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Content Application Developer Manual / Version 2310

Table Of Contents View Decorators

With a ViewDecorator you can wrap your Views in order to modify the behavior. ViewDecorators are useful for conditional aspects.

In the last section you learned how to enhance the generated HTML pages with debugging comments by simply setting a flag. Implementing these comments directly in the templates would be hard to maintain, hard to understand and distract from the actual functionality of the template. A ViewDecorator solves the problem much more effective. It can be switched on and off in the preview and live CAE, respectively, and it has no impact on template development.


ViewDecorators are declared as Spring beans and appended to the viewDecorators list in the CAE's view-services. E.g. the configuration for the DebugViewDecorator looks like this:

<bean id="debugDecorator" class="com.coremedia.objectserver.view.DebugViewDecorator">
    Decorates view fragments with debug comments

<customize:append id="addCAEDebugDecorator" bean="viewDecorators" enabled="${cae.view.debug-enabled}">
  Registers debug decorator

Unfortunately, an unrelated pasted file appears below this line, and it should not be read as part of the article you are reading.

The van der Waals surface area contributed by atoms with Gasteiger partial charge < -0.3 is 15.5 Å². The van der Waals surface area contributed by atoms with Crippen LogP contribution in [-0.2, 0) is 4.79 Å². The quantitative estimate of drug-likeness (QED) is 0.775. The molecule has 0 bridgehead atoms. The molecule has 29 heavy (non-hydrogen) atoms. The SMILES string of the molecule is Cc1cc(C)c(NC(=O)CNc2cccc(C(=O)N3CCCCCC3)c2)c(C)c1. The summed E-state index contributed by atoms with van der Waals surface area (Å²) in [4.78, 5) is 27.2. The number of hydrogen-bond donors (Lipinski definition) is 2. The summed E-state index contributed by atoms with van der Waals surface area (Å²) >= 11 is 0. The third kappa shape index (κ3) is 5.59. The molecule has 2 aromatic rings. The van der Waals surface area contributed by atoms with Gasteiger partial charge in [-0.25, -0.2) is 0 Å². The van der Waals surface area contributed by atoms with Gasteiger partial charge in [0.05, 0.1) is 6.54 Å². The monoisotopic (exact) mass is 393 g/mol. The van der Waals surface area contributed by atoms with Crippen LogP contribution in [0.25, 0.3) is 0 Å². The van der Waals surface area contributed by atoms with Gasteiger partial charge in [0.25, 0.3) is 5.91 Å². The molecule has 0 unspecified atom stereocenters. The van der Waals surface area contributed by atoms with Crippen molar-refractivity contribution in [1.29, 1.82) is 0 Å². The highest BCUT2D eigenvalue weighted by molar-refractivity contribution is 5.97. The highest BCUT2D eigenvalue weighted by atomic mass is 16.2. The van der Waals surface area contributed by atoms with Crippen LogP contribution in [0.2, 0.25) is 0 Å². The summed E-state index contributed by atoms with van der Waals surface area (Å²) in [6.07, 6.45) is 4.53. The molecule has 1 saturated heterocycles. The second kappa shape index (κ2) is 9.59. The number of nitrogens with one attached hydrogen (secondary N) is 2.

<ref bean="debugDecorator"/>

The activation of a ViewDecorator is controlled by the enabled flag of the customizer. For the DebugViewDecorator the cae.view.debug-enabled flag is by default set to true in the preview web application and to false in the live web application.


The actual ViewDecorator interface consists of a single method

View decorate(View view)

While this interface is very flexible, it would be cumbersome to implement a decorating view from scratch. You would have to deal with ServletView, TextView and XmlView arguments and preserve the particular types for your decorating result view. In order to simplify this, the CAE provides the abstract ViewDecoratorBase which handles these type issues. If you extend the ViewDecoratorBase, you only have to implement getDecorator and return a custom Decorator. A Decorator consists of three decorate methods for the View interfaces ServletView, TextView and XmlView. The default implementations simply delegate to the render methods of the original views. Custom overriding can enhance or replace this behavior. For example, a decorate method for ServletViews might look like this:

public void decorate(ServletView view, Object self, String viewName, HttpServletRequest request, HttpServletResponse response) {
  try {
    Writer out = response.getWriter();
    out.write("<!-- Decoration before rendering -->");
    view.render(self, viewName, request, response);
    out.write("<!-- Decoration after rendering -->");
  } catch (IOException e) {
    throw new RuntimeException("Cannot decorate", e);

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